The Public Reviews Rating:
Toby Williams’ dark creation, the highly distasteful George Ryegold, returns to the Fringe in God in a Bag, this time with an expanded cast including: Red Dwarf’s Hattie Hayridge, Fresh Meat’s Dan Mersh and fellow comedians Lindsay Sharman and Milo McCabe. The self-obsessed, penny-pinching, fabulously under-achieving doctor has been suspended yet again and has to deal with a fractious love life, time on his hands, a potentially earth-shattering new theory and competition from a smarmy but successful colleague who has nicked his research.
Billed as a comedy play, it’s more like an extended TV sitcom episode or over-long radio show. There are some moments of comedy gold here, especially when Ryegold delivers a highly inappropriate sex-education lecture to a room full of school kids, but over the hour the laughs aren’t sustained.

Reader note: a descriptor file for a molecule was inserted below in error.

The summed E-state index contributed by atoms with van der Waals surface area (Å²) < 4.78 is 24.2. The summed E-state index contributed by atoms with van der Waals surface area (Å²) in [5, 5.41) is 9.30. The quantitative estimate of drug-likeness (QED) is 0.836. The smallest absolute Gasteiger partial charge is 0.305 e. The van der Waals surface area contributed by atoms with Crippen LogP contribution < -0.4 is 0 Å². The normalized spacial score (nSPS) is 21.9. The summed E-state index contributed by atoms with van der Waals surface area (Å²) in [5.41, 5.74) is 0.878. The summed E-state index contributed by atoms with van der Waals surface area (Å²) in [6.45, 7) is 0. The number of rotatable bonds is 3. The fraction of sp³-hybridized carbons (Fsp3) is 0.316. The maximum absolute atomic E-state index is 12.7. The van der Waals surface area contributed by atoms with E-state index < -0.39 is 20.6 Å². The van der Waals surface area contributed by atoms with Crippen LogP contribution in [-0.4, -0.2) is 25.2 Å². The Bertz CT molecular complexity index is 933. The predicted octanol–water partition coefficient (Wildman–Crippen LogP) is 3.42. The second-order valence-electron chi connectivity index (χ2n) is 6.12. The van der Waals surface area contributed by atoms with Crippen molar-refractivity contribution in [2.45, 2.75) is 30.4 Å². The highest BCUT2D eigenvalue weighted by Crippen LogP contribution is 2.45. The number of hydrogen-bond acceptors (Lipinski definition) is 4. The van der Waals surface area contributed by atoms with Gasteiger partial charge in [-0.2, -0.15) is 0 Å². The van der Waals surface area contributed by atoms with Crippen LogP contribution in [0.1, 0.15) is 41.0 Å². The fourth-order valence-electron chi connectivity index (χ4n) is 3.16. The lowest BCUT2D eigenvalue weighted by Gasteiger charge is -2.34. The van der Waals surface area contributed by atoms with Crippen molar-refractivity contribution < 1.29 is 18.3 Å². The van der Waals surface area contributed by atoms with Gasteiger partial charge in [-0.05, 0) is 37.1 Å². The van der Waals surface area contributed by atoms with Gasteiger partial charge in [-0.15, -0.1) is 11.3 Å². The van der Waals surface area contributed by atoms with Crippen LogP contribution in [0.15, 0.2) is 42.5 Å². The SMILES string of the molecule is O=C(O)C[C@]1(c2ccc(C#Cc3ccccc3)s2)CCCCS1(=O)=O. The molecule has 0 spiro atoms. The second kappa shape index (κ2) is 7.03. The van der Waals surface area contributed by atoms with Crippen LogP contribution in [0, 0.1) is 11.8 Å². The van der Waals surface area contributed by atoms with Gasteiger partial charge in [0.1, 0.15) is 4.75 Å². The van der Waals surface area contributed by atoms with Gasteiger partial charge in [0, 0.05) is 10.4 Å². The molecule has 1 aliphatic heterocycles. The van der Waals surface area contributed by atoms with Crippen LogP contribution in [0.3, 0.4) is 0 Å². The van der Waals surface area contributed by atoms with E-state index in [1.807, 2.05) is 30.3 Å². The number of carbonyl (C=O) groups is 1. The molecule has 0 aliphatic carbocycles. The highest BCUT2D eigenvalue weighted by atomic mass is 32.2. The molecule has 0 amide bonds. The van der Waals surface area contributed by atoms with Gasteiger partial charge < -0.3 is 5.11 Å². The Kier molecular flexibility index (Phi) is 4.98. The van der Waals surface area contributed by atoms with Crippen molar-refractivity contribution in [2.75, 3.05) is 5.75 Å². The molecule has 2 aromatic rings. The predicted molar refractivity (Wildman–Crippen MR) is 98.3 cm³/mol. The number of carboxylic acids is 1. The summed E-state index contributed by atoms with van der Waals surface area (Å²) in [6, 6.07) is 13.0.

The supporting characters do the best with the material they have, and all are accomplished actors, but none are as well conceived as the charmless doctor. This is illustrated in the under-use of fine character comedy performer McCabe, he has limited material here and to his credit still manages to shine, but he’s a talent that could have been exploited. T.V. veteran Hayridge plays a torpid cafe owner but basically regurgitates her usual laconic on-screen persona.
God in a Bag proves there’s good reason why sitcom episodes are under 30 minutes. The writing is at times highly intelligent and cleverly witty but there’s not enough material to hold the attention for an hour and the central character is just too unpleasant for us to root for him. A skilled cast and material that has glimmers of potential – just not in this format.